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contains articles about a
range of subjects
Green energy suppliers
cleaner cars, cleaner fuels
RENEWABLE ENERGY FACT SHEETS
Solar Water Heating
Green electricity is
electricity generated from renewable sources, such as wind, hydro, solar
It powers a growing number
of homes and businesses in the UK.
Renewably generated electricity, along with
electricity from other sources, is pooled into the national grid which
then supplies everybody via local electricity networks.
Signing up to a green tariff does not mean that the
electricity you use at home will be green BUT it does mean that
somewhere on the grid, your consumption is being matched by an
equivalent supply of green electricity.
No fossil fuels will have
been burned to produce your power, so you have not added to the
pollution that is contributing to climate change.
The production of your
electricity has not generated any hazardous nuclear waste that has to be
Some green electricity
companies will invest a proportion of your money in community renewable
energy projects or other projects to benefit the environment.
The switch is hassle free,
you won’t need new cables or meters.
It doesn’t necessarily
cost more. Some providers guarantee to match the standard tariff of
your local energy supplier.
If you use green
electricity to power your business premises you will be exempt from
paying the Climate Change Levy (CCL).
I KNOW IT’S GREEN?
Every unit of green
electricity generated comes
with a certificate of proof
that it is green (Renewable Obligation Certificate or ROC). Companies
use the proof to demonstrate to the Government they have met their legal
Some companies keep
a proportion of the certificates
for the extra green electricity they have supplied to you.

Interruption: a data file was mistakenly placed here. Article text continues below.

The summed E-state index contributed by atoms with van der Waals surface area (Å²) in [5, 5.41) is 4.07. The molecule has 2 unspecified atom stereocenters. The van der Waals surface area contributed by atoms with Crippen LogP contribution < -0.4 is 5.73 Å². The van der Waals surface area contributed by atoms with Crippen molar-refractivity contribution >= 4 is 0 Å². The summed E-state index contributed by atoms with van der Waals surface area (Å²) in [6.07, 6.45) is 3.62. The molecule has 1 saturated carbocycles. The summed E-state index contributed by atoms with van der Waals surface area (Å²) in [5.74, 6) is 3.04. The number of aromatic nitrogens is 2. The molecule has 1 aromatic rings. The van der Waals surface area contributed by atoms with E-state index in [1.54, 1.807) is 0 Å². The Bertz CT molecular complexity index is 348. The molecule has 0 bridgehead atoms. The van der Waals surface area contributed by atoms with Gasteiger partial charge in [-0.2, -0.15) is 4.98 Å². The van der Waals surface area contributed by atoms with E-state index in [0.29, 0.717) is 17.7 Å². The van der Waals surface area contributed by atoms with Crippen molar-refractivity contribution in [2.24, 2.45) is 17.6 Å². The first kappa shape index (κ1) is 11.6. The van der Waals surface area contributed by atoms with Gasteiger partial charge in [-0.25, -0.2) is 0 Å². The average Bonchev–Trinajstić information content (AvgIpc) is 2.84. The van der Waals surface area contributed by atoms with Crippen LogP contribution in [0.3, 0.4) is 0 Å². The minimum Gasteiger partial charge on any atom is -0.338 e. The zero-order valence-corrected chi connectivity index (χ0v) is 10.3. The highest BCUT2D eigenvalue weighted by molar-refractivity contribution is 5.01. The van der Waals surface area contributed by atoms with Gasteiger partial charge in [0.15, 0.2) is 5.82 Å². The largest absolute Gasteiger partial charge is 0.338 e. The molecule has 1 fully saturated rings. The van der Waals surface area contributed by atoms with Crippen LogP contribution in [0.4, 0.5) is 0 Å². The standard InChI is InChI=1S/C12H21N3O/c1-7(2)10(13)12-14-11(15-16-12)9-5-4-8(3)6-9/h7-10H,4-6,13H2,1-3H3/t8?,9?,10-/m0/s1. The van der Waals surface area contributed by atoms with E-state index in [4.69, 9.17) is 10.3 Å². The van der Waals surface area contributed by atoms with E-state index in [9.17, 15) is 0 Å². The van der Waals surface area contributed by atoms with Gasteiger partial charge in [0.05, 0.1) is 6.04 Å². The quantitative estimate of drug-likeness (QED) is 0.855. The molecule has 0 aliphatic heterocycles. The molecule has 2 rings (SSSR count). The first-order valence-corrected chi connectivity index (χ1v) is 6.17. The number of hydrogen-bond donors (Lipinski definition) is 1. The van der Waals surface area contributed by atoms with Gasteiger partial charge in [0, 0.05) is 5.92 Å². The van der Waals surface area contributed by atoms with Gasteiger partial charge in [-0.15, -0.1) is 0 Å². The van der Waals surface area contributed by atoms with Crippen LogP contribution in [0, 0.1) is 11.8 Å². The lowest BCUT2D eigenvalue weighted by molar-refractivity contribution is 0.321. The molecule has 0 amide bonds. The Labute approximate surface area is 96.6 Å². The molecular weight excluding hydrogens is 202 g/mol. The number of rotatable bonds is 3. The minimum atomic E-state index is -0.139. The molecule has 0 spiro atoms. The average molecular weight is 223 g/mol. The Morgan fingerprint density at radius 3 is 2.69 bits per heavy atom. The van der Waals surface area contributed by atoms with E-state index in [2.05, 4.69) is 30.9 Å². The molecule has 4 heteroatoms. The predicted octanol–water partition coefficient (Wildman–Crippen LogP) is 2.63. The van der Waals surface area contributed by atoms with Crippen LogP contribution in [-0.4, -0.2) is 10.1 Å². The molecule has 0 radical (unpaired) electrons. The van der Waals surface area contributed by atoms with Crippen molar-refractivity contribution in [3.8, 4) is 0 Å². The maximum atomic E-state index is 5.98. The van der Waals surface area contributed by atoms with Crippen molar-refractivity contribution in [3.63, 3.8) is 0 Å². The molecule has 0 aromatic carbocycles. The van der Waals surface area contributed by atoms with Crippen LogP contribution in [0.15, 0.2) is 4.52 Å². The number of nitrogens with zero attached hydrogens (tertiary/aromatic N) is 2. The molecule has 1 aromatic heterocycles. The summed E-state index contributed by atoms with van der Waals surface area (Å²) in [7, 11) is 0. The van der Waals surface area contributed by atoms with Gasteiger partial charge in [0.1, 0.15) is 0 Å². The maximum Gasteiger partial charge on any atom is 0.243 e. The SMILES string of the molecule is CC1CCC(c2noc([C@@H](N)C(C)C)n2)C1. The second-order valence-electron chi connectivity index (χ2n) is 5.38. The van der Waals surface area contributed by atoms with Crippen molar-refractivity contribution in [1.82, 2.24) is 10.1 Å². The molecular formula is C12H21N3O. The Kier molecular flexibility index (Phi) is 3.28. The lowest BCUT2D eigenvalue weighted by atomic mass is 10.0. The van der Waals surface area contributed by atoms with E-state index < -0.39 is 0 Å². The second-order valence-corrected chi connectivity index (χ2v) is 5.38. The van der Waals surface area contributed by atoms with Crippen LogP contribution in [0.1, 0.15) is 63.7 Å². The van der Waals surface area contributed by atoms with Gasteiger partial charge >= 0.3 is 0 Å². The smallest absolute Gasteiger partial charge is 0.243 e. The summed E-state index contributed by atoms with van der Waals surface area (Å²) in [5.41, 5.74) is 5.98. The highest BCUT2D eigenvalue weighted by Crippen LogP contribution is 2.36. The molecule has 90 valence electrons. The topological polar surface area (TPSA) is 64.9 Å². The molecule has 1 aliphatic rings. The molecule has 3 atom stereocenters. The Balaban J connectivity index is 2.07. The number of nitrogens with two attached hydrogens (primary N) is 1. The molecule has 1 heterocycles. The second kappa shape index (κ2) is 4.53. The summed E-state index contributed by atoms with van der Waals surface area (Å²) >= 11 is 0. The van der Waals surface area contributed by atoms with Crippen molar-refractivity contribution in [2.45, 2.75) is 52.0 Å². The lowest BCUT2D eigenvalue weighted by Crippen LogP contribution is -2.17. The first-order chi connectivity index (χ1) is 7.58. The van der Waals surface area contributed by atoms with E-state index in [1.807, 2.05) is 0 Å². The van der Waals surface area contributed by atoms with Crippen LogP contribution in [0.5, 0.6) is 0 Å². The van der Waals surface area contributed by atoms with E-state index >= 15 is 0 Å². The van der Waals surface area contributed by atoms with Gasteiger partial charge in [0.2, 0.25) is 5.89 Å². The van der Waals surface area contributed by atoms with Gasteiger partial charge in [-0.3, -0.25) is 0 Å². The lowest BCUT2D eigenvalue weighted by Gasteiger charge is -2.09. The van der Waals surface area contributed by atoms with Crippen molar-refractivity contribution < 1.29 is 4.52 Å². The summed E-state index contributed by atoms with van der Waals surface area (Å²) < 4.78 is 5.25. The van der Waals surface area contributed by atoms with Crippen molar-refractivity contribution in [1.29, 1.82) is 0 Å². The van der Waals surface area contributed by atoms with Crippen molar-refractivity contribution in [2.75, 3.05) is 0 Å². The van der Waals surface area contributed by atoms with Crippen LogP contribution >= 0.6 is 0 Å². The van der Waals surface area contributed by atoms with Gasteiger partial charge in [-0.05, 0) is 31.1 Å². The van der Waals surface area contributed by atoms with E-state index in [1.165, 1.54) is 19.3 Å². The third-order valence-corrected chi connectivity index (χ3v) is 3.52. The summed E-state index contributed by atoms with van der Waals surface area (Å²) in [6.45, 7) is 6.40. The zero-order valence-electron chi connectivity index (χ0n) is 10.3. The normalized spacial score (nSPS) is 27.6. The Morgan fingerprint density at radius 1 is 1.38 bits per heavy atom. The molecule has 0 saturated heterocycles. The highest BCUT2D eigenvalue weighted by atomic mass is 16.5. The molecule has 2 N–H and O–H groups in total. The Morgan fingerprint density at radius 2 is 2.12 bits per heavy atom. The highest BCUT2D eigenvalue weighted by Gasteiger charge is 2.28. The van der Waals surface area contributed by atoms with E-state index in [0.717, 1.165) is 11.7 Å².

Others sell the certificates
to other electricity providers who can then use them to meet their legal
obligations without actually having generated any green electricity
certificates is the best option for the future for green electricity.
This is because there are a limited number of them and by keeping hold
of them companies are increasing demand which in turn encourages new
development. As importantly, keeping the certificates means that their
price goes up thus discouraging their trade between energy providers.
CAN I GET IT?
A number of suppliers
provide green electricity tariffs but it is worth noting that some
suppliers could be “greener” than others. Friends of the Earth
recommend a small number of suppliers out of the total market because
only sell green electricity, or;
produce green electricity in a
large percentage of power stations they own, or;
buy or generate one unit of
green electricity for every unit a person buys, and;
hold onto at least some of the
proof (ROCs) that they have done so
the Earth do not recommend suppliers who do not meet all of the above
criteria nor do they recommend power companies who operate fossil fuel
based power stations or “Carbon Dinosaurs” as they are called by FOE.
tables on the next page outline the various green electricity products
and providers in the market place. It also shows which providers are
recommended by Friends of the Earth.
Back to top
Driving a car is the
second most ecologically damaging thing that most of us do